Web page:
Boots and a backpack that didn't seem to fit aroused the suspicions of seasoned hikers on the Appalachian Trail and led to the capture of the South Carolina man accused in the slayings of two hikers near Duncannon, Pa., a trail official said yesterday.
National Park Service rangers trapped David Horn, 38, of Loris, S.C., Friday afternoon as he was crossing a bridge over the Potomac River from Maryland into West Virginia, near the headquarters of the Appalachian Trail Conference in Harpers Ferry, W.Va.
Hikers trekking the 2,140-mile trail had been warned to be on the lookout for suspicious people since the killings of Geoffrey Hood, 26, of Signal Mountain, Tenn., and Molly LaRue, 25, of Shaker Heights, Ohio, in a trail shelter Sept. 13.
Mr. Hood had been shot repeatedly, and Ms. LaRue was stabbed to death.
When Mr. Horn was arrested Friday afternoon, he reportedly was carrying Mr. Hood's green backpack and wearing his boots.
But neither fit him well, and hikers reported that the man was having trouble walking in the too-small boots and seemed unaccustomed to wearing the pack.
"He was walking very hunched over, he acted like his feet hurt and he was wearing a lot more clothes than a hiker normally does at this time of the year," said Brian King, a spokesman for the Appalachian Trail Conference, the 24,000-member organization that tends the trail.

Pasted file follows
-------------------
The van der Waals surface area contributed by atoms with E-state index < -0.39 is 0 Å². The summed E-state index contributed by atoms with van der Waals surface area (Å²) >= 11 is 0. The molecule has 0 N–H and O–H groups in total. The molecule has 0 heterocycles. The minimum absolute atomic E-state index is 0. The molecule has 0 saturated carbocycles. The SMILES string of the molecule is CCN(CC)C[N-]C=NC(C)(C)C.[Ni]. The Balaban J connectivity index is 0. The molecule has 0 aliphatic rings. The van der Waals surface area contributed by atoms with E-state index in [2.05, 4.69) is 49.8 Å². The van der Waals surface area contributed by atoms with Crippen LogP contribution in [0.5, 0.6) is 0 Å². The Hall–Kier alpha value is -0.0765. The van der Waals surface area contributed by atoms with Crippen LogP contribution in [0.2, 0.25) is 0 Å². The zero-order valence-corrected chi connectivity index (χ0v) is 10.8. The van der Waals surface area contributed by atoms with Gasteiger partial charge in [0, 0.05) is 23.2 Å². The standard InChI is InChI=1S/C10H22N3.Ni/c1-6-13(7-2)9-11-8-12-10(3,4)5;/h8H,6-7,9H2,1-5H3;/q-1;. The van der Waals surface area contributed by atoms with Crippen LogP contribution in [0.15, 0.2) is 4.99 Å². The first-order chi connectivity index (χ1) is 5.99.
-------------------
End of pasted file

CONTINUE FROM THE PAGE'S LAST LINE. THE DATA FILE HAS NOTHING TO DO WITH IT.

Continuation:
"Hikers can just tell if someone is one of them, and this guy apparently wasn't," he said.
"Other hikers coming down the trail had met Molly and Jeff and had a real personal interest in finding him," Mr. King said.
Alerted by a hiker who had seen Mr. Horn approaching the bridge, rangers waited until the man was on the bridge and then moved in from both ends to arrest him.
He was taken into custody and turned over to police without resistance, police said.
Mr. Horn was arraigned Friday night and is being held without bail on a Pennsylvania fugitive-from-justice warrant in the Martinsburg, W.Va., Regional Jail, about 20 miles from Harpers Ferry.
Pennsylvania State Police said Mr. Horn had no criminal record, although they cautioned that he might have given them a false name.
A preliminary hearing for Mr. Horn is expected to be held in Charles Town, W.Va., today. Pennsylvania officials said they would seek to have him extradited quickly to face murder charges.
"It is a tremendous relief to have a suspect," Mr. King said. "This removes the fear from the trail and gets the healing process started within the trail community."